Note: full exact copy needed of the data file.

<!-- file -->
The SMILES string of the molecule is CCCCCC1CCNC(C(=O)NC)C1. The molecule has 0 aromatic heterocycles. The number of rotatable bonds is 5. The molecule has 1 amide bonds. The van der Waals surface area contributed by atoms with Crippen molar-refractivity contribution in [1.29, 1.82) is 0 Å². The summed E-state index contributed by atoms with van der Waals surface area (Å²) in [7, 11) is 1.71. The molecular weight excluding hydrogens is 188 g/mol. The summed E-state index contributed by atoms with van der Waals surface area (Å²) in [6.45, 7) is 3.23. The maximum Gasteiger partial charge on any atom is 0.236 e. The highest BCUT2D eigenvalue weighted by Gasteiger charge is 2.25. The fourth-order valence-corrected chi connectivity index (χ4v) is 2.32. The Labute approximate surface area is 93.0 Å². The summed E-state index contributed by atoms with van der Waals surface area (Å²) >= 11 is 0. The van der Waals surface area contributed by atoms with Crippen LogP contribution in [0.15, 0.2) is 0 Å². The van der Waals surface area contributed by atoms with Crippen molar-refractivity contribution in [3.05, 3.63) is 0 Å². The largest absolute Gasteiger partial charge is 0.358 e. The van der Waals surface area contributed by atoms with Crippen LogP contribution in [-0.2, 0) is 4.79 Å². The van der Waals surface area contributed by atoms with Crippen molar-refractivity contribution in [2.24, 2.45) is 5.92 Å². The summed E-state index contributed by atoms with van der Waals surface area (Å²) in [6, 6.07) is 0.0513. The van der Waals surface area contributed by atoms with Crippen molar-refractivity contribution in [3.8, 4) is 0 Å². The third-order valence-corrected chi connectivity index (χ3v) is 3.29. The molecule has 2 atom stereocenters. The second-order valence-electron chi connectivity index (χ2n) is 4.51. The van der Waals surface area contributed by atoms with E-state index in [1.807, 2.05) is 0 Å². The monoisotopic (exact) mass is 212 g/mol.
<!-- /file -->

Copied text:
The SMILES string of the molecule is CCCCCC1CCNC(C(=O)NC)C1. The molecule has 0 aromatic heterocycles. The number of rotatable bonds is 5. The molecule has 1 amide bonds. The van der Waals surface area contributed by atoms with Crippen molar-refractivity contribution in [1.29, 1.82) is 0 Å². The summed E-state index contributed by atoms with van der Waals surface area (Å²) in [7, 11) is 1.71. The molecular weight excluding hydrogens is 188 g/mol. The summed E-state index contributed by atoms with van der Waals surface area (Å²) in [6.45, 7) is 3.23. The maximum Gasteiger partial charge on any atom is 0.236 e. The highest BCUT2D eigenvalue weighted by Gasteiger charge is 2.25. The fourth-order valence-corrected chi connectivity index (χ4v) is 2.32. The Labute approximate surface area is 93.0 Å². The summed E-state index contributed by atoms with van der Waals surface area (Å²) >= 11 is 0. The van der Waals surface area contributed by atoms with Crippen LogP contribution in [0.15, 0.2) is 0 Å². The van der Waals surface area contributed by atoms with Crippen molar-refractivity contribution in [3.05, 3.63) is 0 Å². The largest absolute Gasteiger partial charge is 0.358 e. The van der Waals surface area contributed by atoms with Crippen LogP contribution in [-0.2, 0) is 4.79 Å². The van der Waals surface area contributed by atoms with Crippen molar-refractivity contribution in [2.24, 2.45) is 5.92 Å². The summed E-state index contributed by atoms with van der Waals surface area (Å²) in [6, 6.07) is 0.0513. The van der Waals surface area contributed by atoms with Crippen molar-refractivity contribution in [3.8, 4) is 0 Å². The third-order valence-corrected chi connectivity index (χ3v) is 3.29. The molecule has 2 atom stereocenters. The second-order valence-electron chi connectivity index (χ2n) is 4.51. The van der Waals surface area contributed by atoms with E-state index in [1.807, 2.05) is 0 Å². The monoisotopic (exact) mass is 212 g/mol.